Although Thomas Paine was not himself conventionally religious, he was a master persuader who knew how to use his audience's beliefs as a way to motivate them. In this essay, Paine uses religious references to argue that the American cause was just and to encourage the reader to support that cause.
First, Paine repeatedly refers to the idea that God would recognize the justice of the American cause. For example, he argues that the British have done things that would make God despise them He says that he cannot imagine that God would have
... relinquished the government of the world, and given us up to the care of devils; and as I do not, I cannot see on what grounds the king of Britain can look up to heaven for help against us: a common murderer, a highwayman, or a house-breaker, has as good a pretence as he.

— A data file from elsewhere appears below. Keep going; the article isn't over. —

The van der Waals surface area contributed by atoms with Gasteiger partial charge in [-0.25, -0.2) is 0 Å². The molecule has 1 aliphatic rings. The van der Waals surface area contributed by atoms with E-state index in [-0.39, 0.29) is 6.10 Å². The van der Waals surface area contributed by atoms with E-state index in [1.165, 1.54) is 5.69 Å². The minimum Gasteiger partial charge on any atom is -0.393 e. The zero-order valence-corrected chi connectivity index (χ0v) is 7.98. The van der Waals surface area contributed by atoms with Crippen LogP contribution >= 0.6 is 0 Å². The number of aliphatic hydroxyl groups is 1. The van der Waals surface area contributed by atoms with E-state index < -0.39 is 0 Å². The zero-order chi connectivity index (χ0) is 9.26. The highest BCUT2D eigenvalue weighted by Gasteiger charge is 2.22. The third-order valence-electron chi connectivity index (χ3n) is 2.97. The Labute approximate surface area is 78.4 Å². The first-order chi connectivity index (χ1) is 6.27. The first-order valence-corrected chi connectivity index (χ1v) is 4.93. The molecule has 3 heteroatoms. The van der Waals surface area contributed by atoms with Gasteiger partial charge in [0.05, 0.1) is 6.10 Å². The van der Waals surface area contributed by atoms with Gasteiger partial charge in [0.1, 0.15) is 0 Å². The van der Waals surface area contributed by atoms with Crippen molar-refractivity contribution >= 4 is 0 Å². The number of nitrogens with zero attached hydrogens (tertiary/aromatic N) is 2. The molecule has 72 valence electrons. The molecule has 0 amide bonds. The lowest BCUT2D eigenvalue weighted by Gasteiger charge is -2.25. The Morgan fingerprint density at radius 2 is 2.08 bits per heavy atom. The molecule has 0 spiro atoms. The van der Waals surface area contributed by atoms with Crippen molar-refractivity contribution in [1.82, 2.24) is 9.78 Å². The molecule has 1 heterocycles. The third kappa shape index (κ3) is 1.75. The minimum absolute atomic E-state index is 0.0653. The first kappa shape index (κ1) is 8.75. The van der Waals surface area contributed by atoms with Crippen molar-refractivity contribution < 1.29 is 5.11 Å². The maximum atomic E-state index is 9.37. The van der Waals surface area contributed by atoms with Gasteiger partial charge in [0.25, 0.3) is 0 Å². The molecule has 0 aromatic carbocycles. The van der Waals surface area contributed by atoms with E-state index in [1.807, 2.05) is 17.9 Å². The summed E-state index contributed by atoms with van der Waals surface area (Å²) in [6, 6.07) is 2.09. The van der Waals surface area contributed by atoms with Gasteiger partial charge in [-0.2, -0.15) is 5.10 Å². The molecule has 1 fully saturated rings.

In saying this, he uses religion to argue that the American cause is just and that of the British is not.
In addition, Paine uses religious imagery to try to persuade colonists that they should actively support the Revolution. He uses words that they would have recognized as coming from the Bible to do this. For example, he tells them
Say not, that thousands are gone, turn out your tens of thousands; throw not the burden of the day upon Providence, but "show your faith by your works," that God may bless you.
By doing these things, Paine uses religious ideas and religious references to persuade the colonists to support the Revolution.